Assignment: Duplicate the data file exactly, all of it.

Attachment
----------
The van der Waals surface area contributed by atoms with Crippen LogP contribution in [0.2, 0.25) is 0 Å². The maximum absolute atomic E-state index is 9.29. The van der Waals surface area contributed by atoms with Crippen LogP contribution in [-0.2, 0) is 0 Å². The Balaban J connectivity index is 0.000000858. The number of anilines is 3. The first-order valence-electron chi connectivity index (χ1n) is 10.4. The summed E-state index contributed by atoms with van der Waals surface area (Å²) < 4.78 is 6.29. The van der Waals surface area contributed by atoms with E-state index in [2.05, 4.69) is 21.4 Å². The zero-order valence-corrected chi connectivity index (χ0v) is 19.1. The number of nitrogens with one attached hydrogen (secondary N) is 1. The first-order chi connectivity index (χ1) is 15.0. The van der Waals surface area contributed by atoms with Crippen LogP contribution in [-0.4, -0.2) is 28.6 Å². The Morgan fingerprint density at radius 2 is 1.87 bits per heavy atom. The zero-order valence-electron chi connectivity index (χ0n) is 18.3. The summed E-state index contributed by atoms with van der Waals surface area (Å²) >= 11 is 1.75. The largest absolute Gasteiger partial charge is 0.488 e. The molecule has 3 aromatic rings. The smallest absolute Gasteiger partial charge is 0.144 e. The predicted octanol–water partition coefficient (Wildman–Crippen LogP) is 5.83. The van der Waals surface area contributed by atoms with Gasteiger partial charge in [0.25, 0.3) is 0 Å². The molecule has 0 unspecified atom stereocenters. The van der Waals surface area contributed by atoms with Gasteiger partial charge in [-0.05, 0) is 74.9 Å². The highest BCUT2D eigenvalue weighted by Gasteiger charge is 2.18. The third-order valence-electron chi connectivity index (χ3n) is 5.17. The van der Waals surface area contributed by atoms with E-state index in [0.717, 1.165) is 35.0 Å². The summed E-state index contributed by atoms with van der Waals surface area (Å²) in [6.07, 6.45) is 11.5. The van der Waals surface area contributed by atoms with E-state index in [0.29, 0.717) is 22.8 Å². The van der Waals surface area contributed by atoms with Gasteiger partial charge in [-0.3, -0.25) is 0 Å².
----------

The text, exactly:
The van der Waals surface area contributed by atoms with Crippen LogP contribution in [0.2, 0.25) is 0 Å². The maximum absolute atomic E-state index is 9.29. The van der Waals surface area contributed by atoms with Crippen LogP contribution in [-0.2, 0) is 0 Å². The Balaban J connectivity index is 0.000000858. The number of anilines is 3. The first-order valence-electron chi connectivity index (χ1n) is 10.4. The summed E-state index contributed by atoms with van der Waals surface area (Å²) < 4.78 is 6.29. The van der Waals surface area contributed by atoms with E-state index in [2.05, 4.69) is 21.4 Å². The zero-order valence-corrected chi connectivity index (χ0v) is 19.1. The number of nitrogens with one attached hydrogen (secondary N) is 1. The first-order chi connectivity index (χ1) is 15.0. The van der Waals surface area contributed by atoms with Crippen LogP contribution in [-0.4, -0.2) is 28.6 Å². The Morgan fingerprint density at radius 2 is 1.87 bits per heavy atom. The zero-order valence-electron chi connectivity index (χ0n) is 18.3. The summed E-state index contributed by atoms with van der Waals surface area (Å²) >= 11 is 1.75. The largest absolute Gasteiger partial charge is 0.488 e. The molecule has 3 aromatic rings. The smallest absolute Gasteiger partial charge is 0.144 e. The predicted octanol–water partition coefficient (Wildman–Crippen LogP) is 5.83. The van der Waals surface area contributed by atoms with Gasteiger partial charge in [0.25, 0.3) is 0 Å². The molecule has 0 unspecified atom stereocenters. The van der Waals surface area contributed by atoms with Gasteiger partial charge in [-0.05, 0) is 74.9 Å². The highest BCUT2D eigenvalue weighted by Gasteiger charge is 2.18. The third-order valence-electron chi connectivity index (χ3n) is 5.17. The van der Waals surface area contributed by atoms with E-state index in [0.717, 1.165) is 35.0 Å². The summed E-state index contributed by atoms with van der Waals surface area (Å²) in [6.07, 6.45) is 11.5. The van der Waals surface area contributed by atoms with E-state index in [0.29, 0.717) is 22.8 Å². The van der Waals surface area contributed by atoms with Gasteiger partial charge in [-0.3, -0.25) is 0 Å².